Suu Kyi on first trip abroad in 24 years
BURMA’S OPPOSITION leader began her first trip abroad in nearly a quarter of a century in Thailand yesterday. Aung San Suu Kyi went to offer words of support to refugees from her country who had fled to the neighbouring land.
The Nobel Peace Prize laureate, who will visit Dublin next month, left the Thai capital, Bangkok, to go to Mahachai, which is home to Thailand’s largest population of Burmese migrants.
She was surrounded by supporters chanting “Long live mother Suu!”
There are an estimated two million Burmese migrants in Thailand, who send home much of their wages as remittances to help their relatives in Burma, where at least one-third of the 60 million population lives below the poverty line. She told those gathered not to feel down, or weak. “History is always changing . . . Today, I will make you one promise: I will try my best for you,” she said.
She is due to speak later this week at the World Economic Forum on East Asia.
This trip is a powerful sign of how things are changing in Burma and Ms Suu Kyi’s dignified, resolute defiance has made her an icon for democracy advocates all over the world.
Ms Suu Kyi spent 15 of the last 24 years under house arrest, and even during her periods of freedom, she never dared leave as she knew the junta would not let her back in. This included not venturing abroad to visit her dying husband. The 66-year-old became a member of parliament this month after an historic landslide win for her National League for Democracy (NLD) in a byelection last month.
Her trip to Thailand is the latest milestone in the opening up of Burma and it could do a lot to prompt the West to ease sanctions.
There has been a raft of reforms introduced by President Thein Sein, a general in the former military junta, which took power in a 1962 coup in the former British colony.
He also freed hundreds of political prisoners, relaxed censorship, permitted trade unions, spoke to ethnic rebels in the border region and allowed the NLD to re-register as a political party.
Sanctions have been introduced over the past few decades in response to human rights abuses and broader oppression, such as the violent crackdown on democracy in 2007, that have kept Burma isolated ever since.
Ms Suu Kyi is due to return to Burma briefly before heading to Europe for a five-country tour in mid-June.
This will include a visit to Britain to address parliament, a trip to Oslo to accept the Peace Prize she was awarded 21 years ago, and she will also attend the “Electric Burma” concert in Dublin on June 18th, where U2 singer Bono will present her with Amnesty International’s Ambassador of Conscience award.
GRACE TRUMPS MILITARY MIGHT': SUU KYI'S DUBLIN VISIT
BURMESE OPPOSITION leader Aung San Suu Kyi is expected to address a public gathering in Grand Canal Dock following a tribute concert featuring Bono and other artists during her one-day visit to Dublin next month.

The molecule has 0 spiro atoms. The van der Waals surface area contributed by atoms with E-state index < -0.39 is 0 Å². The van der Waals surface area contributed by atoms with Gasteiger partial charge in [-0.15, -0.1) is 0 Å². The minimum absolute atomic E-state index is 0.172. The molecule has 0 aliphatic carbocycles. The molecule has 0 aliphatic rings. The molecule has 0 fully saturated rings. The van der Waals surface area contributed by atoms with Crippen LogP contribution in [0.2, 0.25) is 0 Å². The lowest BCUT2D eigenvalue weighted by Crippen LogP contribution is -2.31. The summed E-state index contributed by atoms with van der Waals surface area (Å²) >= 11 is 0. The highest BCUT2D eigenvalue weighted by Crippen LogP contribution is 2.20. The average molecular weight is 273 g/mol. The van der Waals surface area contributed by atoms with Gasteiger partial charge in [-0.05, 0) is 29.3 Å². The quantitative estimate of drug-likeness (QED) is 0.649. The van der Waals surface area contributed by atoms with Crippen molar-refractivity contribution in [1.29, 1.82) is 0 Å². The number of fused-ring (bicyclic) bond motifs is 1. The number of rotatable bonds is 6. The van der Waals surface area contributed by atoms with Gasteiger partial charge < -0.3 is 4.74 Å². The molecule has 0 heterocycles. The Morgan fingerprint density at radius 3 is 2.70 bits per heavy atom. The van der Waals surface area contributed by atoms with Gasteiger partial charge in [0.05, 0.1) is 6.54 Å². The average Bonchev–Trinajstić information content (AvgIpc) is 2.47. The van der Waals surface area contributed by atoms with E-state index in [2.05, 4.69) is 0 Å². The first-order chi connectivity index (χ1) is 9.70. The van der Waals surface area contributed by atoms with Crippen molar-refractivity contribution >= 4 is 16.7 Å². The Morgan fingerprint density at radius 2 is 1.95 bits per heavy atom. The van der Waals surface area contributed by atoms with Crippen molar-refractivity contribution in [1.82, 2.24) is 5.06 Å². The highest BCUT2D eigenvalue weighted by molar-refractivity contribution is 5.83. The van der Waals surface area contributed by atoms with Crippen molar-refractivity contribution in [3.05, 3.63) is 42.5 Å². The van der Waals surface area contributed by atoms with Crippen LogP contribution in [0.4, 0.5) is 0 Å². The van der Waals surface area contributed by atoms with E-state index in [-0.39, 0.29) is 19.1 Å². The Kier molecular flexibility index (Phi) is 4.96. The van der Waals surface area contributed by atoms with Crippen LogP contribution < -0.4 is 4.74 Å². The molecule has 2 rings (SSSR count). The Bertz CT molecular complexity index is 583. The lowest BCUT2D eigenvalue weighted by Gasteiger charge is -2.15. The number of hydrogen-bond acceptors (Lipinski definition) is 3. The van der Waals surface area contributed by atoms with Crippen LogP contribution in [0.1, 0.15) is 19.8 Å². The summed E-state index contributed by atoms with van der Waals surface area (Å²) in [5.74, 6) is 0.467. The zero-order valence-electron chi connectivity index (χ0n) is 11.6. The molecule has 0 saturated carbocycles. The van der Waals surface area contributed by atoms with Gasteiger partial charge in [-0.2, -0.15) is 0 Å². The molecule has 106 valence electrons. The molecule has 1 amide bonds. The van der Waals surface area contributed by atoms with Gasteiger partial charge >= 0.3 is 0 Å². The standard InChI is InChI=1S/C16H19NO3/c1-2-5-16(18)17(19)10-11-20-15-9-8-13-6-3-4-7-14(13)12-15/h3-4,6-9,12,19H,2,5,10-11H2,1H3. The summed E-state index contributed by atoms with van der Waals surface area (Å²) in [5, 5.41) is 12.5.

Ms Suu Kyi’s will arrive in Ireland on June 18th following a trip to Norway, where she will deliver the acceptance speech for the Nobel Peace Prize she was awarded in 1991. It will be her first trip to Europe since 1988, and only the second time she has left Burma over the last 24 years, 15 of which she spent under house arrest or in prison.
Ms Suu Kyi is due to meet President Michael D Higgins and Tanaiste and Minister for Foreign Affairs Eamon Gilmore during the visit. The tribute concert, which is dubbed Electric Burma, will take place later that afternoon and will feature music, dance and spoken word performances by Irish and international artists including Damien Rice, Angelique Kidjo, Vanessa Redgrave, Bob Geldof, Riverdance, and Jack Gleeson.
The centrepiece will be the presentation, by Bono, of Amnesty International’s prestigious Abassador of Conscience award . The award was originally announced from the stage during a concert by U2 in Croke Park in July 2009.
Discussing the visit, Bono paid tribute to Ms Suu Kyi’s grace and courage. “It’s so rare to see grace trump military might and when it happens we should make the most joyful noise we can,” he said in a statement. “We all feel we know her, but it will be such a thrill to meet her in person. How honoured we are that she should consider Ireland for her first real trip from home.”
The event, which will take place in the Bord Gais Energy Theatre, Grand Canal Dock, is being organised by Bill Shipsey, founder of Art for Amnesty – Amnesty International’s artist engagement programme. After the concert, Amnesty will host a public celebration outside the theatre at which it is expected that Ms Suu Kyi will make a brief address to the assembled crowd.
Colm O’Gorman, executive director of Amnesty’s Ireland branch, said organisers wanted to create as many opportunities as possible for members of the public to experience the visit, including members of the Burmese community in Ireland and activists who had long championed her cause.
“Aung San Suu Kyi’s visit is a truly momentous occasion for everyone in Ireland, and throughout the world, who campaigned tirelessly for her release for more than twenty years,” he said. “We are honoured to welcome her to Ireland for an event that will celebrate her freedom and her extraordinary life’s work to secure freedom and human rights for her people.” Announcements on further participating artists and details of the concert will be made on www.electricburma.com. Tickets for Electric Burma will go on general sale this Friday, 2nd June, at 9am via www.ticketmaster.ie, priced from €25 each. MARY FITZGERALD and ROSALIND COMYN